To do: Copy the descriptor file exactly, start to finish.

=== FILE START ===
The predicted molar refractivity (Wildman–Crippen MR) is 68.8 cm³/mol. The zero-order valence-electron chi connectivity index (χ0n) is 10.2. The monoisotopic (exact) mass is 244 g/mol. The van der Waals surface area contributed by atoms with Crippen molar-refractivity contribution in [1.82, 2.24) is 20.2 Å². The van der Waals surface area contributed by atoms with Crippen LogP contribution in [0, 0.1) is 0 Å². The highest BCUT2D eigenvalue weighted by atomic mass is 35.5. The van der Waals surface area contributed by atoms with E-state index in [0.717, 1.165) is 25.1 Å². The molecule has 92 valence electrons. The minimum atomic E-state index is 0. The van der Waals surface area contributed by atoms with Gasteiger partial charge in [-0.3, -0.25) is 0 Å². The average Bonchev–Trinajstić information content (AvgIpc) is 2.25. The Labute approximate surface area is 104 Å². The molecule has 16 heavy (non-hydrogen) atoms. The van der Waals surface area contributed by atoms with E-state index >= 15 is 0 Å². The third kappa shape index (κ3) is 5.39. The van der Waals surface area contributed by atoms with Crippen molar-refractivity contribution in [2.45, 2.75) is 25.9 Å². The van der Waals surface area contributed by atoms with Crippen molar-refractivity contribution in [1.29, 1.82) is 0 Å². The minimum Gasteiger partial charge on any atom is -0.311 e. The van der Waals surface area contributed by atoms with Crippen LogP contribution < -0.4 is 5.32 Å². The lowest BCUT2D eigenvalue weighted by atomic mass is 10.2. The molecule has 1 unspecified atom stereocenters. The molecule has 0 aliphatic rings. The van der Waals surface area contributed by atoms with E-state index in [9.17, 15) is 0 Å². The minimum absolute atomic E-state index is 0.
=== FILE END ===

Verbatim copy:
The predicted molar refractivity (Wildman–Crippen MR) is 68.8 cm³/mol. The zero-order valence-electron chi connectivity index (χ0n) is 10.2. The monoisotopic (exact) mass is 244 g/mol. The van der Waals surface area contributed by atoms with Crippen molar-refractivity contribution in [1.82, 2.24) is 20.2 Å². The van der Waals surface area contributed by atoms with Crippen LogP contribution in [0, 0.1) is 0 Å². The highest BCUT2D eigenvalue weighted by atomic mass is 35.5. The van der Waals surface area contributed by atoms with E-state index in [0.717, 1.165) is 25.1 Å². The molecule has 92 valence electrons. The minimum atomic E-state index is 0. The van der Waals surface area contributed by atoms with Gasteiger partial charge in [-0.3, -0.25) is 0 Å². The average Bonchev–Trinajstić information content (AvgIpc) is 2.25. The Labute approximate surface area is 104 Å². The molecule has 16 heavy (non-hydrogen) atoms. The van der Waals surface area contributed by atoms with E-state index >= 15 is 0 Å². The third kappa shape index (κ3) is 5.39. The van der Waals surface area contributed by atoms with Crippen molar-refractivity contribution in [2.45, 2.75) is 25.9 Å². The van der Waals surface area contributed by atoms with Crippen molar-refractivity contribution in [1.29, 1.82) is 0 Å². The minimum Gasteiger partial charge on any atom is -0.311 e. The van der Waals surface area contributed by atoms with Crippen LogP contribution < -0.4 is 5.32 Å². The lowest BCUT2D eigenvalue weighted by atomic mass is 10.2. The molecule has 1 unspecified atom stereocenters. The molecule has 0 aliphatic rings. The van der Waals surface area contributed by atoms with E-state index in [9.17, 15) is 0 Å². The minimum absolute atomic E-state index is 0.